Good morning, Ohio State fans, and welcome to the Scarlet Sunrise. Football will always be our focus, but every day we’ll cover news, notes and analysis from across Buckeyes sports. Join us each morning to get caught up on everything you missed in the world of Ohio State football, recruiting, basketball and more.
Seth Towns detained at protest, speaks out against violence
Ohio State basketball player Seth Towns became a Harvard graduate over the weekend. Fewer than 24 hours later, he was detained by law enforcement at a downtown Columbus protest, one organized after the killing of George Floyd by a police officer in Minneapolis.
“In a span of just 24 hours, I walked across a Harvard virtual graduation stage into the back of police van alongside other peaceful protestors — both of which I am equally proud of,” Towns said in a tweet Saturday.
Towns was detained, never arrested, and released. He also drew praise for his part in the peaceful protest he was a part of. Coach Chris Holtmann detailed in a statement that he stands with his players. Athletic director Gene Smith tweeted in response to one of Towns’ tweets over the weekend, saying “Proud of you, Seth!”
Harvard head coach Tommy Amaker also tweeted his support of Towns, who played for Amaker at Harvard before announcing his decision to transfer to Ohio State this spring.
Ohio State football players speak out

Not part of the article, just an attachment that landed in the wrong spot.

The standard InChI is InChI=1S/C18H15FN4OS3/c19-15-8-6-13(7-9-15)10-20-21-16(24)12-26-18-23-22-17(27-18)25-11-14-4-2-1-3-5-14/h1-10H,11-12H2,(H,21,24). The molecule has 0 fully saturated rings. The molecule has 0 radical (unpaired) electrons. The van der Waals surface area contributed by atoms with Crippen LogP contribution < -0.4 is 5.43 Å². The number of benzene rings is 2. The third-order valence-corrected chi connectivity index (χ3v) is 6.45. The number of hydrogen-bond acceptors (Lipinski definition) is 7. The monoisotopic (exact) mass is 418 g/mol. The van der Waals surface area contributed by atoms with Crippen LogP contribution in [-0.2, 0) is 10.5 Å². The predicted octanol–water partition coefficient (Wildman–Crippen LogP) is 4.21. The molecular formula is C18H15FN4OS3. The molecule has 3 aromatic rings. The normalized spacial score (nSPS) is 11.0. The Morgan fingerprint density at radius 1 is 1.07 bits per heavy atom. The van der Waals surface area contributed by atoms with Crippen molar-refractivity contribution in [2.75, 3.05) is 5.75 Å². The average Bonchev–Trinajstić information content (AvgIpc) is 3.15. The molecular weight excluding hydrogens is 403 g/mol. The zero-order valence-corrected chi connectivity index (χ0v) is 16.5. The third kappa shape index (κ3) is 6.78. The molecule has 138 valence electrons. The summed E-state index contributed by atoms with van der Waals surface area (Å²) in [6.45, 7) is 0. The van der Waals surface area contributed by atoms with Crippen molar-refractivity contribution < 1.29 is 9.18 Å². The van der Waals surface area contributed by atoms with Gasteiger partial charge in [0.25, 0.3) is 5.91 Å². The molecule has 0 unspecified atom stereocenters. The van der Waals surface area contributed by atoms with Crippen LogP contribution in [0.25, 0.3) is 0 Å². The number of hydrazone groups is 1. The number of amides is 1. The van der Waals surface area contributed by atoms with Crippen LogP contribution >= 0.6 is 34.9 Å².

Seth Towns and members of the Ohio State basketball community weren’t the only athletes who spoke out to condemn racism over the weekend. Master Teague, Teradja Mitchell and plenty of others joined in sending messages, some long and elaborate. But others were short and simple, yet powerful.
From Lettermen Row’s Tim May:
Several players have gone to Twitter to express thoughts the past few days, not the least of whom was running back Master Teague III.
“Let’s respond to injustice, but it’s how we respond that makes the difference,” Teague wrote, headlining a message in which he urged all to “sow positivity” because to “respond with compassion in a way that’s constructive, I believe that we will have a positive result.”
Linebacker Teradja Mitchell posted one tweet that said simply “We just want respect and equality.”
Teague and Mitchell are African-American, as is OSU athletic director Gene Smith, who put out a message recalling how his mother suffered the indignities of growing up in the south in the Jim Crow era, only to see her son rise to become a major figure on the national scene in college athletics.
For the messages posted by more Buckeyes and a full story from Tim, click here.
Can Tyreke Johnson live up to recruiting hype?
Tyreke Johnson was a five-star prospect out of high school. But in his first two seasons on campus, he has been buried on the depth chart and hasn’t been given a chance to break out as a force for the Ohio State defense. But now, Kerry Coombs, the coach who recruited Johnson, is back and ready to help him reach his potential.
Lettermen Row broke down how reuniting Coombs and Johnson could work out well for both parties:
The former five-star recruit redshirted in his first season on campus and appeared in eight games last year, but he only totaled three tackles in action. When the Buckeyes needed a cornerback off the bench at any point, Johnson’s name was never called. He was an afterthought on last year’s defense after being a key piece to a recruiting class not long ago.
He won’t be an afterthought for long. He hasn’t even had a chance yet. And when he gets one, big things might be in store. The man who recruited him to Ohio State, Kerry Coombs, left for the NFL before Johnson could even play for him. But now two years later, Coombs is back in Columbus and ready to help Johnson tap into the five-star potential.
For the full story, click here.
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